Jupiter's great red spot is shrinking

The best map of wind speeds on Jupiter ever produced proves that the massive weather system known as the Great Red Spot has shrunken over the past dozen years.

Understanding cloud patterns on distant planetary surfaces, such as those at Saturn or Jupiter, is potentially confusing because clouds deform over time. Using sophisticated software, scientists at the University of California at Berkeley have been able to take the deformations into account (and the much easier-to-deal-with factor of the planet's rotation) and have calculated the best velocity maps yet for the surface of Jupiter.

Using data recorded by the Galileo and Cassini spacecraft, views of Jupiter's surface have been made that essentially factor out the planet's rotation, simplifying our impression of what is happening to the cloud decks. For mid latitudes, the velocity resolution for this mapping procedure is 3 meters-per-second. For higher latitudes, the resolution is 3-6 meters-per-second. The maps consist of tens of millions of velocity measurements.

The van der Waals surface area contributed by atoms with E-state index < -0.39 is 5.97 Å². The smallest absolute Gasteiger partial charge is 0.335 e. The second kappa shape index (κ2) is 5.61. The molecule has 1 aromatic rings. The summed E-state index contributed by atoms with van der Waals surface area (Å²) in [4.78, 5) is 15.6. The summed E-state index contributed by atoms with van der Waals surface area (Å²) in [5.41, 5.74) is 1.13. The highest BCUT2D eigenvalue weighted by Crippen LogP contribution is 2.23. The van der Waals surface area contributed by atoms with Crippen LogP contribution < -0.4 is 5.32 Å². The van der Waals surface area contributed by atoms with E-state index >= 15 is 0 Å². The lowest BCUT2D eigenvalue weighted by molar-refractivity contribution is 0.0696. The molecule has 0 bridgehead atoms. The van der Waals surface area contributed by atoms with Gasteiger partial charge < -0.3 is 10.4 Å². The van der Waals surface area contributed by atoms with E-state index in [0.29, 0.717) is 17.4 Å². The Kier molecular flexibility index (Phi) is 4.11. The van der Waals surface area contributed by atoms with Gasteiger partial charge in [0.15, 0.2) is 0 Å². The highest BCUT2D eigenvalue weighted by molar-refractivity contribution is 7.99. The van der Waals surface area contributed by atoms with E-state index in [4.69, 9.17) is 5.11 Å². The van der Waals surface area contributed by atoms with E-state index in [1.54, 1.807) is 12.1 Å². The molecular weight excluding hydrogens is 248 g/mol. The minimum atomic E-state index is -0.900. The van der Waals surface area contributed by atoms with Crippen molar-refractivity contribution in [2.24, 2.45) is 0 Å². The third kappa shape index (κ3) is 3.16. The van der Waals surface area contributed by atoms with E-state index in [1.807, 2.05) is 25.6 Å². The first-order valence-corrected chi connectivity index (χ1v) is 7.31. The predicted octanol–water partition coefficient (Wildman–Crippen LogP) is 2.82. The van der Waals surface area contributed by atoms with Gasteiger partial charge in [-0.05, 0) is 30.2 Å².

According to Berkeley scientist Xylar Asay-Davis these maps represent the highest resolution and highest accuracy full-planet map ever produced. With this approach, such meteorological features as the Great Red Spot or the Red Oval can be monitored more carefully than before. The high-precision velocity measurements show definitively that the Great Red Spot has shrunk over the past dozen years, says Asay-Davis.

Asay-Davis's talk, "Velocity Fields of Jovian Dynamical Features using the Advection Corrected Correlation Image Velocimetry Method" will be held on Sunday, November 23, 2008 at the 61st Annual Meeting of the American Physical Society .

Provided by American Institute of Physics

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